“We need insulin,” Penny told him. She felt blinded by embarrassment and confusion, the heat rising to her face. “Insulina. My brother is diabético. Also we need a bathroom.”
“I have to poop!” June said.
“Pues, vámonos,” the man said, turning the horse with the reins, and the Jeep started up the mountain again.

Reading Group Guide

1. Do Not Become Alarmed is about a family that encounters sudden and unexpected danger. What do you think this says about the world around us, and about the way we perceive safety?

2. There is also a global aspect to the book, as the disaster occurs while the families are traveling. How might our countries of origin affect our understanding of safety? As Americans, is there a sense that we live in a bubble, that we are sheltered from many harsh realities?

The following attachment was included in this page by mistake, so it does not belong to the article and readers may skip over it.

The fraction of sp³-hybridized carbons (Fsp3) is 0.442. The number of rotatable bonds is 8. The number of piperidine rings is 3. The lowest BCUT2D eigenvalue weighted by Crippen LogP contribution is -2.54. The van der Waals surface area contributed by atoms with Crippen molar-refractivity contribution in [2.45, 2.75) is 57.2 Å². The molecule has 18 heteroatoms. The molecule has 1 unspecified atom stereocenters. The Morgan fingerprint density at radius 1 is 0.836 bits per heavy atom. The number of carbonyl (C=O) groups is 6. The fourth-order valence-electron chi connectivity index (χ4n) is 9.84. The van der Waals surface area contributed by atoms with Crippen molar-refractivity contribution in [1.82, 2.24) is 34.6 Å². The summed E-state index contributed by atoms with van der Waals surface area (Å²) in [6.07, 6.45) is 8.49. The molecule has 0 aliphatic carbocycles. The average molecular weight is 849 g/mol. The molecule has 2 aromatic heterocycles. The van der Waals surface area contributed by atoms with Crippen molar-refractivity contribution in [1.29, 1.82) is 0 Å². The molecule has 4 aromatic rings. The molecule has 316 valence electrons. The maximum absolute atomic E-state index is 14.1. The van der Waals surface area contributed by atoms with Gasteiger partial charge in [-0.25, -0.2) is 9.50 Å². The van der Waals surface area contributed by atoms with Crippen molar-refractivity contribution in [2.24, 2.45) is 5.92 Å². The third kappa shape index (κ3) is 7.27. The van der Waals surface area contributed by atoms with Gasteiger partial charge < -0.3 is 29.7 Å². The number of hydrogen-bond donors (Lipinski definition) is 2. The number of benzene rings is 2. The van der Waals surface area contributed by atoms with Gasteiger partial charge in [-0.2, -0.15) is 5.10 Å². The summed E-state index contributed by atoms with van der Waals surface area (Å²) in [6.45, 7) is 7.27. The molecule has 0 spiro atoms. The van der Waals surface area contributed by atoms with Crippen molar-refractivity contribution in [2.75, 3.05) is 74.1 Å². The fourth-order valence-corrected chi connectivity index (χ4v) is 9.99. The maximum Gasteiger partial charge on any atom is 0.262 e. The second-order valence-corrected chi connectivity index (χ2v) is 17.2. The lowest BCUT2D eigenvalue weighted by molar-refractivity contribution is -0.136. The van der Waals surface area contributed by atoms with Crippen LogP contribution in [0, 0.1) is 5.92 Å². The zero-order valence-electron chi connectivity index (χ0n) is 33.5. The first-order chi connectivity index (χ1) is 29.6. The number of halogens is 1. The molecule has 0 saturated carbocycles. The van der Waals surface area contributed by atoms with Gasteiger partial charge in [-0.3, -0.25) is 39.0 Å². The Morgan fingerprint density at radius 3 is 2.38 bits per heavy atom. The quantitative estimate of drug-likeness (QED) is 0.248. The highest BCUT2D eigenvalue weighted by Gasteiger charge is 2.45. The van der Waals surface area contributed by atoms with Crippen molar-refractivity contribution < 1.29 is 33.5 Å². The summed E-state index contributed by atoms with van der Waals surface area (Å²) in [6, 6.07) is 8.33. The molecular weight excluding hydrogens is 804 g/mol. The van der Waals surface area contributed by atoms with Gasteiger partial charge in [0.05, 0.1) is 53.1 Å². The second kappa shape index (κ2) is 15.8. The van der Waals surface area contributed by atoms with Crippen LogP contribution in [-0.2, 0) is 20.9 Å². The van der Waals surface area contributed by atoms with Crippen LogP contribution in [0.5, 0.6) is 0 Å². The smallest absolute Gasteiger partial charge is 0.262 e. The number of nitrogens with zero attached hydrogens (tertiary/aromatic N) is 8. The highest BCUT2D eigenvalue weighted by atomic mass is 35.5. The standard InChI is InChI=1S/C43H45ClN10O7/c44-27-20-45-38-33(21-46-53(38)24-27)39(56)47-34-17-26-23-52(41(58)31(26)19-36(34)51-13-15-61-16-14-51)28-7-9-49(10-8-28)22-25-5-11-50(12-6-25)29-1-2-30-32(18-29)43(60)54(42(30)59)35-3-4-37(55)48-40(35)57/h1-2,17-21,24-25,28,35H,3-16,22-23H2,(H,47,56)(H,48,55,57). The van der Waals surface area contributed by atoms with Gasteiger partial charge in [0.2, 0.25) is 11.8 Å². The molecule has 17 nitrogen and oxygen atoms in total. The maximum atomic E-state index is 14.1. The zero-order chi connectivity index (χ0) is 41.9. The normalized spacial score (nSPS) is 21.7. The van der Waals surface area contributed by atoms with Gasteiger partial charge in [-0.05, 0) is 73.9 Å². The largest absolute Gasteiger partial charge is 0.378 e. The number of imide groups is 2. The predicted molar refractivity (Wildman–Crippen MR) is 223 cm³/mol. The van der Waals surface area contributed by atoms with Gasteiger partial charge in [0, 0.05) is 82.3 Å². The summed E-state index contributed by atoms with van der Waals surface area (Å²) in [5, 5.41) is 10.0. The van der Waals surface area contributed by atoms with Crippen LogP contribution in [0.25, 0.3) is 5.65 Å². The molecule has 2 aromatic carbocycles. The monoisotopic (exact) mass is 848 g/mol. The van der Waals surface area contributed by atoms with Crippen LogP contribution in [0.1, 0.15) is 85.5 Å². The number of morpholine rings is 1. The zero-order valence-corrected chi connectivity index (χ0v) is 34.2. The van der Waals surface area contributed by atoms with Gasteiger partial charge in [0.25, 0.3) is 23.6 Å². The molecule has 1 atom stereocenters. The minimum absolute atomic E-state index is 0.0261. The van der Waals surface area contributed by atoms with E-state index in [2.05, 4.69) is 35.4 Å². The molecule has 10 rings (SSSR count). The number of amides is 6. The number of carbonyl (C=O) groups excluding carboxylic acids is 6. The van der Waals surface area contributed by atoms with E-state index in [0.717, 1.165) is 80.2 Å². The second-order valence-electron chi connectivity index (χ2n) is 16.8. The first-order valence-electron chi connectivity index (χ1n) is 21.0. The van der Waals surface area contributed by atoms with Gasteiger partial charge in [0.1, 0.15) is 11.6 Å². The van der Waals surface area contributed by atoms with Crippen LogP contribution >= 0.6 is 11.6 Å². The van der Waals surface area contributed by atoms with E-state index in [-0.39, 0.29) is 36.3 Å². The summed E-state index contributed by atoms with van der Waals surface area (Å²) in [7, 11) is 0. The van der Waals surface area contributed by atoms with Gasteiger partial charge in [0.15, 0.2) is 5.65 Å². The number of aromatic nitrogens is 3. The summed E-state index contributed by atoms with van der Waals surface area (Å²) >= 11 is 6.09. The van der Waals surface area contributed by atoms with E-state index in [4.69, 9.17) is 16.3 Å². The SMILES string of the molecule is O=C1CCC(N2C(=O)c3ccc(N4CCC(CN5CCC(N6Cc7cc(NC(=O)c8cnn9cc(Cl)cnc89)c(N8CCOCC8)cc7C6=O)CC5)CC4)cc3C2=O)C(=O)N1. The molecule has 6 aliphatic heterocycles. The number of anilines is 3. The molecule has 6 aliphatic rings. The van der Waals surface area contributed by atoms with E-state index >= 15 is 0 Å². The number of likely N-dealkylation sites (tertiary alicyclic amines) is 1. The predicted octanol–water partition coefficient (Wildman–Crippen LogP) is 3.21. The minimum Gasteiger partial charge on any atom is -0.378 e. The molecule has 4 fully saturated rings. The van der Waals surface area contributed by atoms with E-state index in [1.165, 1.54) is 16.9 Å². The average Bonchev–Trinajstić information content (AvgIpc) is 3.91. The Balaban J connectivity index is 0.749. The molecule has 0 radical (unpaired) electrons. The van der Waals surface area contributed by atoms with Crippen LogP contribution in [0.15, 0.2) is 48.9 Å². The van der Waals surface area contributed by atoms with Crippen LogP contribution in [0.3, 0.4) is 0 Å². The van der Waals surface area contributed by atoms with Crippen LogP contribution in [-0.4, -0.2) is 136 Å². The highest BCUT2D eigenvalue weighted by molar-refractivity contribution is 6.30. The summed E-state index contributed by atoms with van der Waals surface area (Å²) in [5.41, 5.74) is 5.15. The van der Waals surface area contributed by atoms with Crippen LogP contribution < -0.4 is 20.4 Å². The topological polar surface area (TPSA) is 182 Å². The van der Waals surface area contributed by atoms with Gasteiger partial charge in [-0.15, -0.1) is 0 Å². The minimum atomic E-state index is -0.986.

3. The children in Do Not Become Alarmed vary in age—how do you think they each process the events of the novel, and to what extent does it change them? What do they learn?

4. In turn, what does each parent learn by the end?

5. The novel is about two families of longtime friends. How does their relationship look at the beginning of the book, and how does it look at the end? What has changed? Do you think the difference is permanent?

6. Do Not Become Alarmed is also a novel about marriage. Some marriages hold up in the face of disaster and tragedy, while others do not. What do you think the prognosis is for Liv and Benjamin’s marriage? Or Nora and Raymond’s? What about the Argentine parents, Gunther and Camila?

7. Noemi’s plotline adds a sense of perspective to the book—how do the circumstances of her life differ from those of the American characters? How do her perceptions of danger and survival compare?

8. The book has a happy ending for most of the characters, but not all of them. Discuss the author’s choice to resolve each family’s story the way she does.

9. Do Not Become Alarmed explores many themes—love, relationships, childhood, marriage, infidelity, travel, danger, immigration, and more. Which themes resonated most with you? Why?

Customer Reviews